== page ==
12 Retro Syllables

English: Christopher Marlowe's memorial IN the...

Sure, Marlowe’s dead now but first he took out the popularity of 12-syllable verse. (Photo credit: Wikipedia)

The precursor to iambic pentameter (in terms of popularity), the alexandrine line was quite big in European verse. A line of 12 syllables (making it hexameter but not necessarily iambic), French and German poets and playwrights used the alexandrine for many of their works, until it was supplanted by Marlowe’s and Shakespeare’s popularizing of iambic pentameter. It was famously mocked by Alexander Pope, who “characterized the alexandrine’s potential to slow or speed the flow of a poem in two rhyming couplets consisting of an iambic pentameter followed by an alexandrine:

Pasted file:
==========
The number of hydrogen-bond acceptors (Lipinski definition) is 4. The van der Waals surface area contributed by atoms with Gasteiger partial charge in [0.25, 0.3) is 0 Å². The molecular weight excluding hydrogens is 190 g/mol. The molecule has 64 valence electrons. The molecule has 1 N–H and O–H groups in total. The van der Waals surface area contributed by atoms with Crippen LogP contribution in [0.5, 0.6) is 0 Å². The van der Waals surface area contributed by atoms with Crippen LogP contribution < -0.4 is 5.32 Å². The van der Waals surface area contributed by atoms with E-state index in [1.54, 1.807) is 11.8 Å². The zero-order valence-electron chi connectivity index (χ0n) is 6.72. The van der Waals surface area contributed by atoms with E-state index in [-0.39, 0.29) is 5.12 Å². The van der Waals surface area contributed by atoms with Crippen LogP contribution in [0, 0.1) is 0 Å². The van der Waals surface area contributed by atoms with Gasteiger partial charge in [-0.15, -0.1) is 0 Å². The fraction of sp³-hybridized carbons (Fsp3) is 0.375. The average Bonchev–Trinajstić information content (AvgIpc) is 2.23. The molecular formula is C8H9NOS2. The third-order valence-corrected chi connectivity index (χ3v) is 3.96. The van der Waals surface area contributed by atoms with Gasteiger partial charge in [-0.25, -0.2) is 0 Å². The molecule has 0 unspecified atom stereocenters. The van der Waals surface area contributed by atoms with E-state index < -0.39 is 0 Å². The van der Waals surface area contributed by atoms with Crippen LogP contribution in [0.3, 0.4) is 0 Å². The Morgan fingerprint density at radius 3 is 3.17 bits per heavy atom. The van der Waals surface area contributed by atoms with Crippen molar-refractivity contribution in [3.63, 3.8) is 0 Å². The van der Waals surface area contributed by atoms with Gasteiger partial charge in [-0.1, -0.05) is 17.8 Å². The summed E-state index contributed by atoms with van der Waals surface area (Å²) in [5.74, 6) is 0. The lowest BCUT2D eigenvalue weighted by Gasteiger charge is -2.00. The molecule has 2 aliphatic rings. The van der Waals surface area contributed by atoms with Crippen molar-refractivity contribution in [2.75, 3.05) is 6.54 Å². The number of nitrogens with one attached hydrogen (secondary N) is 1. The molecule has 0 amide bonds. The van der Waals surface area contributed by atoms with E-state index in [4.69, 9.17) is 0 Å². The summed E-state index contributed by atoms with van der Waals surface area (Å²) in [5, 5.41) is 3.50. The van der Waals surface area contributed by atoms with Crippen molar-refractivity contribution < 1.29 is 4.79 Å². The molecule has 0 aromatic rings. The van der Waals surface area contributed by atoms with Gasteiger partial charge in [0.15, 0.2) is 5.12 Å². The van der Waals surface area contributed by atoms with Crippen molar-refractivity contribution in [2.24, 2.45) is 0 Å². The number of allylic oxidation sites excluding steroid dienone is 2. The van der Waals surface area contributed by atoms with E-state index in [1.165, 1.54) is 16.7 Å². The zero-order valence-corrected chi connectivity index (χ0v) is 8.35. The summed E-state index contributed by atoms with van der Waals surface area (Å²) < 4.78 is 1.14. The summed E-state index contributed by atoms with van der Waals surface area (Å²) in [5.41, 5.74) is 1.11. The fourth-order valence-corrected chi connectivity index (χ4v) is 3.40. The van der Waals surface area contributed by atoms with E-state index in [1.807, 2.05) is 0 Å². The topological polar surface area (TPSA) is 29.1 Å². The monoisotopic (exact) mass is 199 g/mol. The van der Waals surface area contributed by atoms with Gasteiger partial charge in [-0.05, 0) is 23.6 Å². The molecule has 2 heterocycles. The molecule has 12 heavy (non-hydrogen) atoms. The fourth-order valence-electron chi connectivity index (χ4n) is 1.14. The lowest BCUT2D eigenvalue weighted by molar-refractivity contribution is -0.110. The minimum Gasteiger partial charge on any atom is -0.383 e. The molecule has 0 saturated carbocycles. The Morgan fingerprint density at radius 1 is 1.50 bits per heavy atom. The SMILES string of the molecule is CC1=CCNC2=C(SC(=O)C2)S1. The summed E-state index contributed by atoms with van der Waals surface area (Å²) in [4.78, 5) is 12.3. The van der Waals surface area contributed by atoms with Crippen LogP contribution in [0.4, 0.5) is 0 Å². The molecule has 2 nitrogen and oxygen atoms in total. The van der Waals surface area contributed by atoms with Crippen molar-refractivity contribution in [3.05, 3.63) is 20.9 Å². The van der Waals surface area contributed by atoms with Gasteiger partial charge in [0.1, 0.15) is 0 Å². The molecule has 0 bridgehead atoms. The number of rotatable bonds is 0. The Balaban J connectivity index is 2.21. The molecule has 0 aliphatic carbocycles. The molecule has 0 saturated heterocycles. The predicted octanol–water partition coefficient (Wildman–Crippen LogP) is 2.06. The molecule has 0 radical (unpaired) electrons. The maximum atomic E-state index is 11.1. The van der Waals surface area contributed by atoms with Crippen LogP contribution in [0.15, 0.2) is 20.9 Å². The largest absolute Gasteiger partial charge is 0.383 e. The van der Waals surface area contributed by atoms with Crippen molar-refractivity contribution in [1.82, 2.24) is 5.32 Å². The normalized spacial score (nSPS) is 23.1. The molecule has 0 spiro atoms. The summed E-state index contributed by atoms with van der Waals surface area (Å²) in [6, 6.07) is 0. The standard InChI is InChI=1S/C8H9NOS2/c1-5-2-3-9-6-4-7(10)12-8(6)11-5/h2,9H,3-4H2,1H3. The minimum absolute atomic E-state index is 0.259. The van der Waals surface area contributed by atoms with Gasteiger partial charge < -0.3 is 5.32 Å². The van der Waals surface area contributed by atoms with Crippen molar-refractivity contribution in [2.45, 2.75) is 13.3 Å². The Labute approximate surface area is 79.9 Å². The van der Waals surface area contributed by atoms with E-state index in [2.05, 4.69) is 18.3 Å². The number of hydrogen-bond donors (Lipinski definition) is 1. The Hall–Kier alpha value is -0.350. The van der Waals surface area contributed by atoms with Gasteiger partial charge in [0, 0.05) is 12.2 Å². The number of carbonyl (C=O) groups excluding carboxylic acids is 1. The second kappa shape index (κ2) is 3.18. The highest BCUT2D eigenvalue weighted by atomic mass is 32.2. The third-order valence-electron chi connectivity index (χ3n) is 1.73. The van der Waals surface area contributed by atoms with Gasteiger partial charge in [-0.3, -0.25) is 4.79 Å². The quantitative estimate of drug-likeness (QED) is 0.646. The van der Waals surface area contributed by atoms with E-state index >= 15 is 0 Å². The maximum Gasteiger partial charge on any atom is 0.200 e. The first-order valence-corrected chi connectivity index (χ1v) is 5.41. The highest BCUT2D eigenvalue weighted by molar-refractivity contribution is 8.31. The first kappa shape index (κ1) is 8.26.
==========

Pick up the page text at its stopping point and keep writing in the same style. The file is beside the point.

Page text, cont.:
A needless alexandrine ends the song
that like a wounded snake, drags its slow length along.”

Next time some hipster tries to shame you with their knowledge of some obscure band, try hitting them up with some alexandrine verse. NOW who’s obscure, hmm?

2 comments on “12 Retro Syllables

  1. What I find with longer lines (such as hexameters), you tend to read them quicker. They feel too long to take time, so the pace actually gets a bit faster, (and vice versa with lines with less than five beats). That’s why narrative poems tend to use the hexameter.

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